Pulitzer Prize goes to Malcolm X bio but no fiction award

A biography of Malcolm X by Manning Marable has won the Pulitzer Prize for history, but no fiction award has been granted for the first time in 35 years.
Malcolm X, left, is shown March 1, 1964 with heavyweight boxing champion Muhammad Ali. Historian Manning Marable's Malcolm X biography has won the Pulitzer Prize. (Associated Press)

A biography of Malcolm X by Manning Marable has won the Pulitzer Prize for history, but no fiction award has been granted for the first time in 35 years.

The winners of the 2012 Pulitzer Prizes, awarded for excellence in journalism and arts and letters, were announced Monday in New York. Each award comes with a cash prize of $10,000 US.

Malcolm X: A Life of Reinvention by the late historian Marable won in the history category. It is described as an exploration of the legendary life and provocative views of one of the most significant African-Americans in U.S. history.

Marable devoted more than 20 years to writing the often controversial biography, which alleges the Black Muslim leader had engaged in a homosexual relationship and gives details of his early criminal career. Marable died in April 2011, just before he was nominated for the National Book Award for the biography.

The Pulitzer judges moved the work out of the biography category, where it had been nominated, calling it "a work that separates fact from fiction and blends the heroic and tragic."

An opera that recounts the true story of a spontaneous ceasefire among Scottish, French and German people during the First World War won the Pulitzer for music. Silent Night: Opera in Two Acts, by Kevin Puts with a libretto by Mark Campbell, was hailed for "displaying versatility of style and cutting straight to the heart."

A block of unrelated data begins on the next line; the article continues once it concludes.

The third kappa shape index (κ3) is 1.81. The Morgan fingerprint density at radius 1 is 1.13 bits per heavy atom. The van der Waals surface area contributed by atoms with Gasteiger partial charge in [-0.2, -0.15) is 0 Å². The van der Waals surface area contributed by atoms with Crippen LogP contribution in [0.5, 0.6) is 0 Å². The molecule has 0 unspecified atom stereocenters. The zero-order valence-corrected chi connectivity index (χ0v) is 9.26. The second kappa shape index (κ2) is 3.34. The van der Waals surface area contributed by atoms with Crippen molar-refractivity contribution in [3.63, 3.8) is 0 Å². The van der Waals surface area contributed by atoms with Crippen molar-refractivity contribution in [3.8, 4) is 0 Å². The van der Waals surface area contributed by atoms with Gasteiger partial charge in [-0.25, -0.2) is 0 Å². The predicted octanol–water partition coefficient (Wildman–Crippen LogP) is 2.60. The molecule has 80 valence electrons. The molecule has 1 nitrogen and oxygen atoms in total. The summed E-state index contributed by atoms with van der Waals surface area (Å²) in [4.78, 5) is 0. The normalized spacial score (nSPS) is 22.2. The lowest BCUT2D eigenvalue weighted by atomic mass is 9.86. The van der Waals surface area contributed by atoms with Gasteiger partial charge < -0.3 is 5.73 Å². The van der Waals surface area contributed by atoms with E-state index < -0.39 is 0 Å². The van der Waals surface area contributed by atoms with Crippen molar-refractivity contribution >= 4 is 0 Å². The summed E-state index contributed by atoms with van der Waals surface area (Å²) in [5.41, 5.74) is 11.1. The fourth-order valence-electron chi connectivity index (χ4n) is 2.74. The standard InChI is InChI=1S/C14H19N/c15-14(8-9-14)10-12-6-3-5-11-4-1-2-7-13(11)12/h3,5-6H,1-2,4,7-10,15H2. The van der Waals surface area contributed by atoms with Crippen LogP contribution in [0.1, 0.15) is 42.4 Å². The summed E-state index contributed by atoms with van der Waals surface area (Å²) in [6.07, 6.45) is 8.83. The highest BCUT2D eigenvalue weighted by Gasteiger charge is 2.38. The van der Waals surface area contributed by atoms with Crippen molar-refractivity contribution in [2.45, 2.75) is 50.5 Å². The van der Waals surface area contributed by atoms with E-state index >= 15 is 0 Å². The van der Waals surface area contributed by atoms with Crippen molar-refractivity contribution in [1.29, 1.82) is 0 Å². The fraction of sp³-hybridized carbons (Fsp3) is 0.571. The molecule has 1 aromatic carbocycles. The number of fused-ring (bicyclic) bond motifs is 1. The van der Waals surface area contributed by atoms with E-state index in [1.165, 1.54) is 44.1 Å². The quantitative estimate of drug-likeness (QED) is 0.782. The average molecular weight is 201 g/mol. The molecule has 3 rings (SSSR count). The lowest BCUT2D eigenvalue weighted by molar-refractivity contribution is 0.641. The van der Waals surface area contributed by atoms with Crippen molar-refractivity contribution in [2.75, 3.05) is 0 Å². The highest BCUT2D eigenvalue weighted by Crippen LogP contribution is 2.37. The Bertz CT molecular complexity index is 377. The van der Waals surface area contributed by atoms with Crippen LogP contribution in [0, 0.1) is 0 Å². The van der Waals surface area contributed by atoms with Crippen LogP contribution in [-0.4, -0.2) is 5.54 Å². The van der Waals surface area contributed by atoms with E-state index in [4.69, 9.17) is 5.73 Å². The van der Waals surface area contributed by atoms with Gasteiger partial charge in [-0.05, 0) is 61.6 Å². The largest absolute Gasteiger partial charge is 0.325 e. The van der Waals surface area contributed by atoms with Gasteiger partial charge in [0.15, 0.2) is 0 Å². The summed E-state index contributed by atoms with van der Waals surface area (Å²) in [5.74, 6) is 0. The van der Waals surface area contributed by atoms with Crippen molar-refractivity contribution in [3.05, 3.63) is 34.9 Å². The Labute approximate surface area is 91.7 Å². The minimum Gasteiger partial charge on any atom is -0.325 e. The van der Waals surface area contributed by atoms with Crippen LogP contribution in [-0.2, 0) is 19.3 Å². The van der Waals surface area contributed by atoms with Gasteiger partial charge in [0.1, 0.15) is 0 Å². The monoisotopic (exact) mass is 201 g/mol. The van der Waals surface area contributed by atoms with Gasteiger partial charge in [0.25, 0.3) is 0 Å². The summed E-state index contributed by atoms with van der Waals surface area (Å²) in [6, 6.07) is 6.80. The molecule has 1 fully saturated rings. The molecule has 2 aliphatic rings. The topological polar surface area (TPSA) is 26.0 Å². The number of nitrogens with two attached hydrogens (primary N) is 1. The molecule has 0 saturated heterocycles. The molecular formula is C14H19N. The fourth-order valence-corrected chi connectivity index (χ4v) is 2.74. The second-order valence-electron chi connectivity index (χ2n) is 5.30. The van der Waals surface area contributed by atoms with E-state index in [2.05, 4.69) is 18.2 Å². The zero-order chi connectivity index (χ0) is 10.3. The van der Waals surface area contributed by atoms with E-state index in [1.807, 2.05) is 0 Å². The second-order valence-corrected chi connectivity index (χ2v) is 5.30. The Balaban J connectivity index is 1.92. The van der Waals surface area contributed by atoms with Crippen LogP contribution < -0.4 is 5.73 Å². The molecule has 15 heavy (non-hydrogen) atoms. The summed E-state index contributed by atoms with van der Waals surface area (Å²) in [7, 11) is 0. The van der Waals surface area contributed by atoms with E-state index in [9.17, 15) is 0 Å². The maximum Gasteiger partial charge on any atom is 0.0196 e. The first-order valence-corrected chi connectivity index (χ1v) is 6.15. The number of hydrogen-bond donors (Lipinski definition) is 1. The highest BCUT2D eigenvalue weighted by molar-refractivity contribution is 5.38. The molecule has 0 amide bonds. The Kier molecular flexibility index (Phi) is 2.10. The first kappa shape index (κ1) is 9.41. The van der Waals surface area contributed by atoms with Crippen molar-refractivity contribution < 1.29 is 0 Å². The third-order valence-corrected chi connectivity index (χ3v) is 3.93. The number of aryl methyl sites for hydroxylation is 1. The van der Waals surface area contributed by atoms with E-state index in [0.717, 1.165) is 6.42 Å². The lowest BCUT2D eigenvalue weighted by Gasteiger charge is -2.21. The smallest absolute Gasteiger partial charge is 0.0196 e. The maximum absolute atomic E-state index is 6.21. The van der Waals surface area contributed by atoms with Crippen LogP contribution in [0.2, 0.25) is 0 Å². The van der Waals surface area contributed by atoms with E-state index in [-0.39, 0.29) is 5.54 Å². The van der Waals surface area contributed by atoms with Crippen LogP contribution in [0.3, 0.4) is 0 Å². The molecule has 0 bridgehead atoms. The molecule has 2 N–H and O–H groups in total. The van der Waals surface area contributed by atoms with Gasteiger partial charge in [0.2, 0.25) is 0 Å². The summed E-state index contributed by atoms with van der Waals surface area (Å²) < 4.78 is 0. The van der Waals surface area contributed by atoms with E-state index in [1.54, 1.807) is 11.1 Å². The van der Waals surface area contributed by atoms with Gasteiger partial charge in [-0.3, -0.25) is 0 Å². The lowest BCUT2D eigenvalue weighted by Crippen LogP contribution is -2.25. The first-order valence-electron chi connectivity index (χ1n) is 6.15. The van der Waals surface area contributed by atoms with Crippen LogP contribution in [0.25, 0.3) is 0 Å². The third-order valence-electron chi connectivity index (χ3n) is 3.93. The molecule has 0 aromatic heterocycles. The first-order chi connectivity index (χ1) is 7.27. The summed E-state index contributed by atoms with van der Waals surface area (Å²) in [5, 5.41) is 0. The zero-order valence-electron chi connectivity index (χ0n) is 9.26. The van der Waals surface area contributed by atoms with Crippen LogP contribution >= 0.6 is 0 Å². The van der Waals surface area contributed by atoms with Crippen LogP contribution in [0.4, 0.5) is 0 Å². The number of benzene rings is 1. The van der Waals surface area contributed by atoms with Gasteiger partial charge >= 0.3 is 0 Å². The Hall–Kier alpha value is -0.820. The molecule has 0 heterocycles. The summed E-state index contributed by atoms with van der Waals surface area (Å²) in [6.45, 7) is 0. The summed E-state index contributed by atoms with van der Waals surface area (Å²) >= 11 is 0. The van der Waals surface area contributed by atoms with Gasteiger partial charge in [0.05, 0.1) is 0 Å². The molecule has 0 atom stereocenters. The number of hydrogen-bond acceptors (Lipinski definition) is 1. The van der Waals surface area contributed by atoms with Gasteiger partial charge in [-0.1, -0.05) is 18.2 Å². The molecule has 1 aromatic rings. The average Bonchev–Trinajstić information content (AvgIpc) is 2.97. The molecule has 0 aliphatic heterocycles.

It was commissioned and premiered by the Minnesota Opera in Minneapolis.

This photo by Massoud Hossaini of Agence France-Presse was awarded the 2012 Pulitzer Prize for breaking news photography. Tarana Akbari, 12, screams after a suicide bomber detonated a bomb in Kabul on Dec. 6, 2011. (Massoud Hossaini/AFP via the Pulitzer Prize Board/Associated Press)

Other awards granted:

  • Drama:Water by the Spoonful, by Quiara Alegria Hudes, concerns an Iraq War veteran's search for meaning.
  • Biography: George F. Kennan: An American Life by John Lewis Gaddis.
  • Poetry:Life on Mars by Tracy K. Smith.
  • Non-fiction: The Swerve: How the World Became Modern by Stephen Greenblatt.

In an unusual move, no award was given for fiction — usually one of the most anticipated prizes.

The nominees were Train Dreams, a novella set in the old West by Denis Johnson; Swamplandia!, Karen Russell's family drama set in an alligator theme park, and The Pale King, a posthumously completed novel by the late David Foster Wallace.

The judges did not explain their decision not to award a fiction prize.

However, the Pulitzer committee provided a list of 10 previous years when there was no fiction winner, including 1917, 1941, 1954 and, most recently, 1977.

The journalism prizes:

  • Public Service: The Philadelphia Inquirer, for a report on violence in schools.
  • Breaking news: The Tuscaloosa (Ala.) News, for coverage of a deadly tornado.
  • Investigative reporting: The Associated Press and the Seattle Times, for a report on how vulnerable patients were moved from safer pain-control medication to methadone. 
  • Explanatory reporting: David Kocieniewski of the New York Times, for a report on how wealthy citizens avoid taxes. 
    Sara Ganim, of the Harrisburg, Pa., Patriot-News, was awarded the 2012 Pulitzer Prize for local reporting, for her stories on the Penn State sex scandal. (Pulitzer Prize Board/Associated Press)
  • Local reporting: Sara Ganim and members of the Patriot-News Staff, Harrisburg, Penn., for uncovering the Penn State sex scandal.
  • National reporting:  David Wood of the Huffington Post, for an examination of challenges facing wounded American soldiers. 
  • International reporting: Jeffrey Gettleman of the New York Times, for his reporting from East Africa. 
  • Editorial cartooning: Matt Wuerker of Politico.
  • Breaking news photography: Massoud Hossaini of Agence France-Presse, for an image of a girl crying after a bomb blast in Kabul.
  • Feature photography: Craig F. Walker of The Denver Post, for his series about a veteran living with post-traumatic stress.
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